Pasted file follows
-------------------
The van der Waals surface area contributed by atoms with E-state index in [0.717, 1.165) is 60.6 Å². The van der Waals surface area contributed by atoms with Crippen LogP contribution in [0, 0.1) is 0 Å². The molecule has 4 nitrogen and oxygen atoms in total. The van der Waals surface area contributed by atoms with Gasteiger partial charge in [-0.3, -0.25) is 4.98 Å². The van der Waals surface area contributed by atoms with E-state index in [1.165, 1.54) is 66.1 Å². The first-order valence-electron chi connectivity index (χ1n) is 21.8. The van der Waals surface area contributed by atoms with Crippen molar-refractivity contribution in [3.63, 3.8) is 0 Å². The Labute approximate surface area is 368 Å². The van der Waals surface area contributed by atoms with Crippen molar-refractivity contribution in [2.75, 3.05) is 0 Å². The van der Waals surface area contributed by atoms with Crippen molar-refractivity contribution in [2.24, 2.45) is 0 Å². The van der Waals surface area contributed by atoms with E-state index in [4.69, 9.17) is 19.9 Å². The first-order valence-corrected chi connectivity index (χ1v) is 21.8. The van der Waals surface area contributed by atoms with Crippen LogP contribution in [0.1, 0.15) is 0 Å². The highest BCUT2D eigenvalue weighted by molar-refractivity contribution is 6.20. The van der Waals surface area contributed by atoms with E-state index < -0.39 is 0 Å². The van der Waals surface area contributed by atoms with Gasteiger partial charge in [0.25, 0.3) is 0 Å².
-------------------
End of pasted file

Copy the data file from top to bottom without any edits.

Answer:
The van der Waals surface area contributed by atoms with E-state index in [0.717, 1.165) is 60.6 Å². The van der Waals surface area contributed by atoms with Crippen LogP contribution in [0, 0.1) is 0 Å². The molecule has 4 nitrogen and oxygen atoms in total. The van der Waals surface area contributed by atoms with Gasteiger partial charge in [-0.3, -0.25) is 4.98 Å². The van der Waals surface area contributed by atoms with E-state index in [1.165, 1.54) is 66.1 Å². The first-order valence-electron chi connectivity index (χ1n) is 21.8. The van der Waals surface area contributed by atoms with Crippen molar-refractivity contribution in [3.63, 3.8) is 0 Å². The Labute approximate surface area is 368 Å². The van der Waals surface area contributed by atoms with Crippen molar-refractivity contribution in [2.75, 3.05) is 0 Å². The van der Waals surface area contributed by atoms with Crippen molar-refractivity contribution in [2.24, 2.45) is 0 Å². The van der Waals surface area contributed by atoms with E-state index in [4.69, 9.17) is 19.9 Å². The first-order valence-corrected chi connectivity index (χ1v) is 21.8. The van der Waals surface area contributed by atoms with Crippen LogP contribution in [0.1, 0.15) is 0 Å². The highest BCUT2D eigenvalue weighted by molar-refractivity contribution is 6.20. The van der Waals surface area contributed by atoms with E-state index < -0.39 is 0 Å². The van der Waals surface area contributed by atoms with Gasteiger partial charge in [0.25, 0.3) is 0 Å².